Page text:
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Open Science Monitor

What is citizen science?

Many aspects of open science are about new ways that researchers interact with one another and share information. Another important feature of open science relates to how the public is taking a more active role in science – ‘citizen science’.

Citizen science is both an aim and enabler of open science. It can refer to citizens ‘doing science’, for example, through crowdsourcing. Or it can mean greater understanding of science by the public made possible through greater access to information about the research process such as the ability to use open research data or download open access journal articles. Citizen science can refer to the ability of the public to understand science and engage with scientists, through more ‘open’ communication in the form of blogs and social media. The public is also engaging in policy-making through, for example, agenda-setting for research systems.

 

Explore results from an EU-wide survey on citizen science

A survey was conducted in 2016 to map citizen science activities currently taking place across Europe.

EU-wide survey on citizen science

 

 

Case Studies

Summaries provide a short description of the ‘what’, ’who’ ‘when’, and ‘why’ of open science-related initiatives. Detailed case studies are also available for download.

  • Foldit
    An online game enabling players to contribute to scientific research by solving puzzles
  • Geo-Wiki
    An online platform for engaging citizens in environmental monitoring
  • Research Excellence Framework
    REF assesses the wider societal benefits of academic research occurring in the UK
  • Zooniverse
    A public web portal where people from around the world can assist professional researchers with scientific projects
A detailed methodology report  PDF icon 229 KB describes how the monitor was developed
Notes
chart
Source: Data provided by Hecker, Garbe & Bonn (2016) Helmholtz-Centre for Environmental Research – UFZ/ German Centre for Integrative Biodiversity Research (iDiv).

A survey was conducted by Helmholtz-Centre for Environmental Research – UFZ and German Centre for Integrative Biodiversity Research (iDiv) in October-November 2016 to map citizen science activities currently taking place across Europe. The survey was designed to provide a preliminary evidence base for the development of the open science monitor and inform the development of citizen science indicators for the future. It was also developed as a follow-on to the First International European Citizen Science Association (ECSA) conference.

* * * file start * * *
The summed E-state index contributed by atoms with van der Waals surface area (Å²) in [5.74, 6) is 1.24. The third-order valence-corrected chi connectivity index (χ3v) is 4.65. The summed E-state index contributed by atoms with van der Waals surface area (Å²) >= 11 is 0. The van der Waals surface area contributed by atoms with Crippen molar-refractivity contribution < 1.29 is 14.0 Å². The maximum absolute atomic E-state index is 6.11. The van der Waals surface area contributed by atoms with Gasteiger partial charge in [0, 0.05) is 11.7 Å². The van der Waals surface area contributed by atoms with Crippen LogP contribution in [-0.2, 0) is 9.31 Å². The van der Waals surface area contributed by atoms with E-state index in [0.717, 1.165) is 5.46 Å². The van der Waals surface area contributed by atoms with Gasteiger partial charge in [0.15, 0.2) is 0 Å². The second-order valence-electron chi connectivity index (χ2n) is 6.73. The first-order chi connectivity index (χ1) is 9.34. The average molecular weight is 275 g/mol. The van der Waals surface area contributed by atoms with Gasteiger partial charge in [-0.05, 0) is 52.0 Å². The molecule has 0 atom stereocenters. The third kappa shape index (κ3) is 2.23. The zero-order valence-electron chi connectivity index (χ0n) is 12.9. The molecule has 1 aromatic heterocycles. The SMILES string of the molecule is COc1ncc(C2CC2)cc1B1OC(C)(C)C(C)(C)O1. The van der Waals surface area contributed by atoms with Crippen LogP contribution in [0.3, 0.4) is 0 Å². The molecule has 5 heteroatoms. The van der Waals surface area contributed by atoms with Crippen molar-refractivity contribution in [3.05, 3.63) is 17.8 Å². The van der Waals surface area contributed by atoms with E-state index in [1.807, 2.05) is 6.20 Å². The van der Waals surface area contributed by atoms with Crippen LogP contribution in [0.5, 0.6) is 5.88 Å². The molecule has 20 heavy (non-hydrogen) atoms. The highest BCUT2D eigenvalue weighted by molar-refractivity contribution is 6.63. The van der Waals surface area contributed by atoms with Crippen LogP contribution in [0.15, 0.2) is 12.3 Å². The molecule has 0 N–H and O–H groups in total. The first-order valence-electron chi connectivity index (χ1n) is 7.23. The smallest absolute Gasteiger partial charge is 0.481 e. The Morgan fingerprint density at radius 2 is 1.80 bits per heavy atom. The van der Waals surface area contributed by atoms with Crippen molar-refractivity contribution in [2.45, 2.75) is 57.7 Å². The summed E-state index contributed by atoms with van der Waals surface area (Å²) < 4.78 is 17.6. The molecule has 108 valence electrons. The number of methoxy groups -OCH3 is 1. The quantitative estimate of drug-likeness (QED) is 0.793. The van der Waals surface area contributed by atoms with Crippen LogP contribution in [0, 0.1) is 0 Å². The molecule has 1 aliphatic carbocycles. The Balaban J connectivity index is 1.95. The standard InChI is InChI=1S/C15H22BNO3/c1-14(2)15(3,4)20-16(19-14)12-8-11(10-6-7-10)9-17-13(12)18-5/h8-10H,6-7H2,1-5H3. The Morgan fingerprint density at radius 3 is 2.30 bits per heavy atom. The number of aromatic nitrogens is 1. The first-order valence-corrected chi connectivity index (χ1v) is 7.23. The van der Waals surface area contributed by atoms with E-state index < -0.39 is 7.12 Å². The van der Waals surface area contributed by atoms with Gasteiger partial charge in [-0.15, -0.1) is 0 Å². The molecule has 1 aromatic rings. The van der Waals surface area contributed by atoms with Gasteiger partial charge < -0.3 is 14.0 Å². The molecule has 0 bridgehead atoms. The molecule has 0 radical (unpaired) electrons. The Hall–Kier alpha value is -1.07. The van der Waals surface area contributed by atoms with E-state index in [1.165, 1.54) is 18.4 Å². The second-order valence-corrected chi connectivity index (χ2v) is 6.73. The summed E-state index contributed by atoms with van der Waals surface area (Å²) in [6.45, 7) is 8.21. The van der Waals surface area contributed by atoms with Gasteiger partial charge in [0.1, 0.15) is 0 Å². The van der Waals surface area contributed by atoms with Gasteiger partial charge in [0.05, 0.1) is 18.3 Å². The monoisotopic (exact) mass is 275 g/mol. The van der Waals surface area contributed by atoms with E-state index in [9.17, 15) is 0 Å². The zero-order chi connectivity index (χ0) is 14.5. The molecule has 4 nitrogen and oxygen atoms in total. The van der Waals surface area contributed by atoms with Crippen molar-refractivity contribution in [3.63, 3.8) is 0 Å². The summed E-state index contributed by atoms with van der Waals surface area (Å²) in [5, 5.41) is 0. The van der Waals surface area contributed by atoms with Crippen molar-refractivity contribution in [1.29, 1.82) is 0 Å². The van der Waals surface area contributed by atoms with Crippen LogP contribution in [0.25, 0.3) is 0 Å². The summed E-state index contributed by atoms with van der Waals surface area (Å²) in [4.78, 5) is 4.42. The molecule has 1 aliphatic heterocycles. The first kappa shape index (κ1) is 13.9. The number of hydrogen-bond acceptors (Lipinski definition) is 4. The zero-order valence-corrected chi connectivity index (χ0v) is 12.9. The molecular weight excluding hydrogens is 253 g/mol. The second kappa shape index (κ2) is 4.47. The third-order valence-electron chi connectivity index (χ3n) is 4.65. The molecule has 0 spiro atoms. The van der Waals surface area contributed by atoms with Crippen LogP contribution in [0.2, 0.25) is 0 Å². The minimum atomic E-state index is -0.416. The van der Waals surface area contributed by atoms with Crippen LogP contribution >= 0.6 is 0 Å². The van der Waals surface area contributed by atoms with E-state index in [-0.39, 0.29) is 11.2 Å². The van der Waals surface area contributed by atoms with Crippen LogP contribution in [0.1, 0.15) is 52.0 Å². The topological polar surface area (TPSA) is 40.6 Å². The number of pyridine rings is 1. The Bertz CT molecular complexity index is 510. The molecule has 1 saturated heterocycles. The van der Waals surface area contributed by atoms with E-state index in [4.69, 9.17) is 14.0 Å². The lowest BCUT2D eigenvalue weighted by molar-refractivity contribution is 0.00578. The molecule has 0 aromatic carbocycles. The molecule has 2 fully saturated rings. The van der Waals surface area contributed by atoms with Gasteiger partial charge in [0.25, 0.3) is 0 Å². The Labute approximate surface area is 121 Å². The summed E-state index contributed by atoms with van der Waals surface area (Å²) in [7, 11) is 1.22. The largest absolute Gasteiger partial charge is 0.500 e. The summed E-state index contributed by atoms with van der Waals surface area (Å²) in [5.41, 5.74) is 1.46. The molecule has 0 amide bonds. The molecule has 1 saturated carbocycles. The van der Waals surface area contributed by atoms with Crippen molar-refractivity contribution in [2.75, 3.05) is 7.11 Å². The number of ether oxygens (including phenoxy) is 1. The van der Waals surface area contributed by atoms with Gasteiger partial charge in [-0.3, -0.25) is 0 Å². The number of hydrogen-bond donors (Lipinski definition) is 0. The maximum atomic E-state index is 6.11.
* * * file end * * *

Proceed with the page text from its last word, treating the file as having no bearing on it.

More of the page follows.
The survey was targeted at both researchers who run citizen science projects and research funders and supporters of citizen science. It was sent to about 400 contacts – including people in the European Citizen Science Association and other individuals and organisations involved in citizen science across Europe. Respondents were also encouraged to forward the survey on to others.

 

There were 207 responses. The majority of respondents (173 out of 207; 84%) were involved in running and coordinating citizen science projects. As the number of respondents who were funders and other supporters of citizen science was low and included a very diverse group of organisations, only the data from the respondents who run or help to run a citizen project are presented here.

 

chart
Source: Data provided by Hecker, Garbe & Bonn (2016) Helmholtz-Centre for Environmental Research – UFZ/ German Centre for Integrative Biodiversity Research (iDiv).

A survey was conducted by Helmholtz-Centre for Environmental Research – UFZ and German Centre for Integrative Biodiversity Research (iDiv) in October-November 2016 to map citizen science activities currently taking place across Europe. The survey was designed to provide a preliminary evidence base for the development of the open science monitor and inform the development of citizen science indicators for the future. It was also developed as a follow-on to the First International European Citizen Science Association (ECSA) conference.

The survey was targeted at both researchers who run citizen science projects and research funders and supporters of citizen science. It was sent to about 400 contacts – including people in the European Citizen Science Association and other individuals and organisations involved in citizen science across Europe. Respondents were also encouraged to forward the survey on to others.

 

There were 207 responses. The majority of respondents (173 out of 207; 84%) were involved in running and coordinating citizen science projects. As the number of respondents who were funders and other supporters of citizen science was low and included a very diverse group of organisations, only the data from the respondents who run or help to run a citizen project are presented here.

 

chart
Source: Data provided by Hecker, Garbe & Bonn (2016) Helmholtz-Centre for Environmental Research – UFZ/ German Centre for Integrative Biodiversity Research (iDiv).

A survey was conducted by Helmholtz-Centre for Environmental Research – UFZ and German Centre for Integrative Biodiversity Research (iDiv) in October-November 2016 to map citizen science activities currently taking place across Europe. The survey was designed to provide a preliminary evidence base for the development of the open science monitor and inform the development of citizen science indicators for the future. It was also developed as a follow-on to the First International European Citizen Science Association (ECSA) conference.